I know what a proxy is, but I'm not sure what a reverse proxy is. It seems to me that it's probably akin to a load balancer. Is that correct?


6 Answers 6


A reverse proxy, also known as an "inbound" proxy is a server that receives requests from the Internet and forwards (proxies) them to a small set of servers, usually located on an internal network and not directly accessible from outside. It's "reverse", because a traditional ("outbound") proxy receives requests from a small set of clients on an internal network and forwards them to the Internet.

A reverse proxy can be used to allow authenticated users access to an intranet even when they are located outside. Users on the internal network can access intranet servers directly (their IP address is their authentication), but users outside it must authenticate themselves to the proxy server (usually with a username and password) in order to be allowed in.

  • 15
    The name 'inbound proxy' would have made better sense to me when I first heard about reverse proxy.
    – l0c0b0x
    May 15, 2009 at 15:29

Yes correct, a reverse proxy is very often used for load balancing. A reverse proxy presents a single interface for multiples servers and distributes requests between those servers. Its most common uses are load balancing and caching.


A reverse proxy can be used to provide security for internal resources. Two common ones are Microsoft ISA server, and Apache with mod_proxy.

As an example, if you have a Microsoft Exchange server in your internal LAN, but want to give access to internet users for Outlook Web Access (OWA), you could place your server in the DMZ (NOT RECOMMENDED), or open ports in the firewall to your internal network. With a reverse proxy, you would put the reverse proxy in your DMZ, and all OWA requests are directed to the reverse proxy. It then takes that request and forwards it to the Exchange server, acting as a middle-man.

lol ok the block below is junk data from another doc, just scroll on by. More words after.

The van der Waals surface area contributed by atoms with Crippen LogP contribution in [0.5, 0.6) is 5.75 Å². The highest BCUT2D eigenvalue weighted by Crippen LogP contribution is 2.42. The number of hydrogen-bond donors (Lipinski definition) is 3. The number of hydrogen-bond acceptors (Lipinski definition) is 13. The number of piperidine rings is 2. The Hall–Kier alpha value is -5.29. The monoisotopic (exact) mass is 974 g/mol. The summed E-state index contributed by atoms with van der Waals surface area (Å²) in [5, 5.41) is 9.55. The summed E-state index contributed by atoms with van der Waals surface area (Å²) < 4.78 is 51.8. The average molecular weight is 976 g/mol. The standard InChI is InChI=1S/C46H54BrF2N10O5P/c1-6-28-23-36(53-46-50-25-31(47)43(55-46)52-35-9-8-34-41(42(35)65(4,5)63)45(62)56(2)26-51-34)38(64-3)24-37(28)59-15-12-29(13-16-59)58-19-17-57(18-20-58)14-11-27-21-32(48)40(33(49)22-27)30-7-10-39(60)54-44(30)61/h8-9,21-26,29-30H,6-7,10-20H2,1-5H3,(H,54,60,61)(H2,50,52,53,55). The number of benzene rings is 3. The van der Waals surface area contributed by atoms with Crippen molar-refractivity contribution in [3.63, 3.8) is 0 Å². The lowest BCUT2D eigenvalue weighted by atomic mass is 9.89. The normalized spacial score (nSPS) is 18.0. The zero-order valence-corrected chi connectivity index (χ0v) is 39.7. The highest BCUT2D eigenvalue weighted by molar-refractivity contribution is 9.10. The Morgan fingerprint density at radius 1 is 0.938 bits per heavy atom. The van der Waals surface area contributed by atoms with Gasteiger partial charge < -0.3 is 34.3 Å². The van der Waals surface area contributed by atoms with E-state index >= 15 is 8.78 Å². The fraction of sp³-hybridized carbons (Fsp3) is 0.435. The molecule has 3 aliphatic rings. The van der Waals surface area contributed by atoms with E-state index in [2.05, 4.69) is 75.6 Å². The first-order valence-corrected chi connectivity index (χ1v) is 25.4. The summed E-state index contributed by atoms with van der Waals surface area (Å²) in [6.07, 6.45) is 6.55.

With Apache mod_proxy and named virtual hosts, you can reverse proxy for multiple sites with a single IP address, depending on whether SSL is involved.

This way your servers and data are protected, while still allowing secure access.


Reverse Proxies will also often be used for caching expensive-to-compute resources; this lets you generate a given page one time per minute (for instance) instead of once per request. For high-traffic sites, this can be an important benefit, particularly for the home page; many sites see 70% of their traffic go to the home page and no further. A caching reverse proxy can serve up a static version of this page transparently to the end user without the need for an application rewrite.


A proxy is (essentially) an intermediate for a transaction or request. Standard network usage of "proxy" is for an intermediate which protects the identity/location/etc. of the request creator. A "reverse proxy" is an intermediate which protects the request target. A "transparent proxy" does not protect either side.

Other technology (such as load balancing, packet filtering, caching, etc.) can be combined with proxy technology to (as noted by others) dramatically improve security and performance.


A reverse proxy is so called because it acts as a proxy for incoming requests from outside the LAN. A normal proxy (e.g. Squid or MS ISA) acts as a proxy for outgoing requests from within the LAN.

Normally you would use a reverse proxy for load balancing or security. In the former case it accepts incoming requests (this is a relatively lightweight process) and forwards the requests to one or more web servers which do the actual work. In the latter case it can be used to filter requests from unauthorised sources.

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